1. Hmmm.... thanks for the thought about actually washing or dry-cleaning leathers - I shall ponder on that. I've used Mother's leather cleaner, followed by Mother's leather Conditioner for years on my leathers and gloves but that doesn't get rid of perspiration odours etc.

    Perhaps it's time for a more thorough cleaning regime -thanks for the heads-up!

  2. OK... I hear such about "Saddle Soap" all the time. I made my living wearing leather for years and later directly in a custom leather shop I owned.

    I cowboyed from the time I was 14 to better than 40, and took care of a good bit of leather in that time. Up until a few years back I operated my own custom leather shop for nearly ten years.

    My last set of Cowboyin' chaps were worn for 25 years. I wore them on my bike until after one forgetful ride where I got soaked... I had placed the chaps in the leather saddlebags while on the road. Foolishly I spaced them out when I got home. Left them there for three days... until in the summer heat they were quickly too moldy to save... point is, they had lasted in fine condition for 25 years.

    It wasn't getting wet that ruined them... it was forgetting them and not drying them out properly.

    Putting chaps in a washing machine is filled with so many unintended possible problems I'll not even try to list them here.

    Even using "Saddle Soap" is a questionable and unnecessary practice in most cases. For Sweat soaked crusty saddle fenders, or chaps that have gotten badly sweat soaked, or dirty in a "penetrating" way, maybe... but in MOST cases, simple surface scrubbing with a cloth wet with fresh, clean water is all you need to do to remove the surface dirt.

    THE thing to remember is ANY Soap is CAUSTIC. If not TOTALLY removed from the leather... it eventually EATS the leather. So if you DO use a soap agent... you can't simply wipe it off with a rag. You MUST flood the leather with water to RINSE until the soap is removed 100%.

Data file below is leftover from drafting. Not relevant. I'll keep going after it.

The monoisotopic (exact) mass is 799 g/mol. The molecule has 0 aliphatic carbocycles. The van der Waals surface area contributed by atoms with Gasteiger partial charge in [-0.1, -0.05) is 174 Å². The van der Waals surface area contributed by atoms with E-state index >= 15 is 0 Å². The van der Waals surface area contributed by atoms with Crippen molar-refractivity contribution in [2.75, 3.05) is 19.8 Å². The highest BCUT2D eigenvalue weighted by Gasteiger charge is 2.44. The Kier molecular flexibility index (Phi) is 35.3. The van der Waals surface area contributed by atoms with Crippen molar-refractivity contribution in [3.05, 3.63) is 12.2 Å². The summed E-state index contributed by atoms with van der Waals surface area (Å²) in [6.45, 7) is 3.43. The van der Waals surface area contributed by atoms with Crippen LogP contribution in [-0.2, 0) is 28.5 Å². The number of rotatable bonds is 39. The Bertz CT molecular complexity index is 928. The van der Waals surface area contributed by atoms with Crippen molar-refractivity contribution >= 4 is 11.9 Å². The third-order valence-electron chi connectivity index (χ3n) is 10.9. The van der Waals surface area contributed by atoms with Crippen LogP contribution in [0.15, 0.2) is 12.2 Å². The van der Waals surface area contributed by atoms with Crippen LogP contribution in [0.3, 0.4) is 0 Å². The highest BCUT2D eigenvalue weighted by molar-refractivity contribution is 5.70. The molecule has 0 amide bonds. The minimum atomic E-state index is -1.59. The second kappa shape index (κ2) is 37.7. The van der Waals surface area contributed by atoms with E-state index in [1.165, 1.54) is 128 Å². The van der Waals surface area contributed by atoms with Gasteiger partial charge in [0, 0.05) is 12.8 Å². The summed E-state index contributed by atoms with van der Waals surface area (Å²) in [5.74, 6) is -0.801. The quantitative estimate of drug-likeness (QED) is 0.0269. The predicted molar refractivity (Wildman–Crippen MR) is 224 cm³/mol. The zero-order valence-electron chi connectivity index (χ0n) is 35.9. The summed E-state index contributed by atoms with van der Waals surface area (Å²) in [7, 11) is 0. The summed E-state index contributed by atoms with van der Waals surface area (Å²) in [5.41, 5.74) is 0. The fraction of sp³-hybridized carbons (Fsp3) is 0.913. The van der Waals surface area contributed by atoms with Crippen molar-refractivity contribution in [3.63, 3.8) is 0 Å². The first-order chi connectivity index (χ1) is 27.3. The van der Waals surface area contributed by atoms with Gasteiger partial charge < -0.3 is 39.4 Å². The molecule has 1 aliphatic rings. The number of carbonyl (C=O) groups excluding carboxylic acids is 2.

Then, just before it dries completely and slowly, out of any heat source, apply a good conditioning creme while the leather is still pliable. While neatsfoot oil is ok... if still too oily, Neatsfoot Compound is ALWAYS a huge NO! The compound is a petroleum distillate and will eventually eat nylon stitching as well as the leather and a slightly too heavy application of either will leave your chaps greasy.

    Greasy/oily attracts caustic dirt like a magnet.

    The best I have ever found in years of trying everything is a product called SKIDMORE's leather Creme. It replaces the original tanning oils and leaves the leather lubricated, dry and pliable - NOT oily. The best stuff ever. If your chaps get wet and dry hard... work the SKIDMORE's in with your fingers and the pliability will return.

    If all you had to do is wipe off the crusty bugs leavings with a wet rag... let them dry... a bit but then while still slightly damp... apply the SKIDMORES... you'll be wearing your chaps until you want to buy a new set just because you've worn the old ones for so long!